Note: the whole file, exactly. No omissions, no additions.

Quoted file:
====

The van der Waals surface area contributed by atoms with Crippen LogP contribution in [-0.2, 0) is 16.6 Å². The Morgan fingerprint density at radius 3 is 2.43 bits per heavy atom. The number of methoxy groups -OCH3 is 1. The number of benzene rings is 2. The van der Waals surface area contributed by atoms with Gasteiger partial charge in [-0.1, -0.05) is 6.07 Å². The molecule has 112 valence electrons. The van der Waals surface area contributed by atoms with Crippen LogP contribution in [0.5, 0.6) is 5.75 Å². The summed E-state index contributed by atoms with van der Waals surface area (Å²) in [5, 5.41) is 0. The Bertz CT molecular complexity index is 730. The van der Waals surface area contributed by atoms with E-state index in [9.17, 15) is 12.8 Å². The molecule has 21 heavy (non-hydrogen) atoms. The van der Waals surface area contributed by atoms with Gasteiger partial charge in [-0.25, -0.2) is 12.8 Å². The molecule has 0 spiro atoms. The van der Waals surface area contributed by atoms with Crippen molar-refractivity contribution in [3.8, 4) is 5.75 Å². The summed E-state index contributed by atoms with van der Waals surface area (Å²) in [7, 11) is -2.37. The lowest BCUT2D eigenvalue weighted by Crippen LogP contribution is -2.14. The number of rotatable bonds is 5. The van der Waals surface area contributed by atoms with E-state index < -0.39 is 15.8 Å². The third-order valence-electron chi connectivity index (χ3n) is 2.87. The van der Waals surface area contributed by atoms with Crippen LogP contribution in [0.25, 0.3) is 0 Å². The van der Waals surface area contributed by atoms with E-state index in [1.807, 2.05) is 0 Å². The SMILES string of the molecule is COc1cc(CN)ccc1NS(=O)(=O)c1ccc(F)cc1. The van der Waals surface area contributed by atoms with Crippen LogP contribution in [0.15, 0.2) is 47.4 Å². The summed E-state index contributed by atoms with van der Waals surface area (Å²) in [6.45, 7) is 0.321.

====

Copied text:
The van der Waals surface area contributed by atoms with Crippen LogP contribution in [-0.2, 0) is 16.6 Å². The Morgan fingerprint density at radius 3 is 2.43 bits per heavy atom. The number of methoxy groups -OCH3 is 1. The number of benzene rings is 2. The van der Waals surface area contributed by atoms with Gasteiger partial charge in [-0.1, -0.05) is 6.07 Å². The molecule has 112 valence electrons. The van der Waals surface area contributed by atoms with Crippen LogP contribution in [0.5, 0.6) is 5.75 Å². The summed E-state index contributed by atoms with van der Waals surface area (Å²) in [5, 5.41) is 0. The Bertz CT molecular complexity index is 730. The van der Waals surface area contributed by atoms with E-state index in [9.17, 15) is 12.8 Å². The molecule has 21 heavy (non-hydrogen) atoms. The van der Waals surface area contributed by atoms with Gasteiger partial charge in [-0.25, -0.2) is 12.8 Å². The molecule has 0 spiro atoms. The van der Waals surface area contributed by atoms with Crippen molar-refractivity contribution in [3.8, 4) is 5.75 Å². The summed E-state index contributed by atoms with van der Waals surface area (Å²) in [7, 11) is -2.37. The lowest BCUT2D eigenvalue weighted by Crippen LogP contribution is -2.14. The number of rotatable bonds is 5. The van der Waals surface area contributed by atoms with E-state index < -0.39 is 15.8 Å². The third-order valence-electron chi connectivity index (χ3n) is 2.87. The van der Waals surface area contributed by atoms with Crippen LogP contribution in [0.25, 0.3) is 0 Å². The van der Waals surface area contributed by atoms with E-state index in [1.807, 2.05) is 0 Å². The SMILES string of the molecule is COc1cc(CN)ccc1NS(=O)(=O)c1ccc(F)cc1. The van der Waals surface area contributed by atoms with Crippen LogP contribution in [0.15, 0.2) is 47.4 Å². The summed E-state index contributed by atoms with van der Waals surface area (Å²) in [6.45, 7) is 0.321.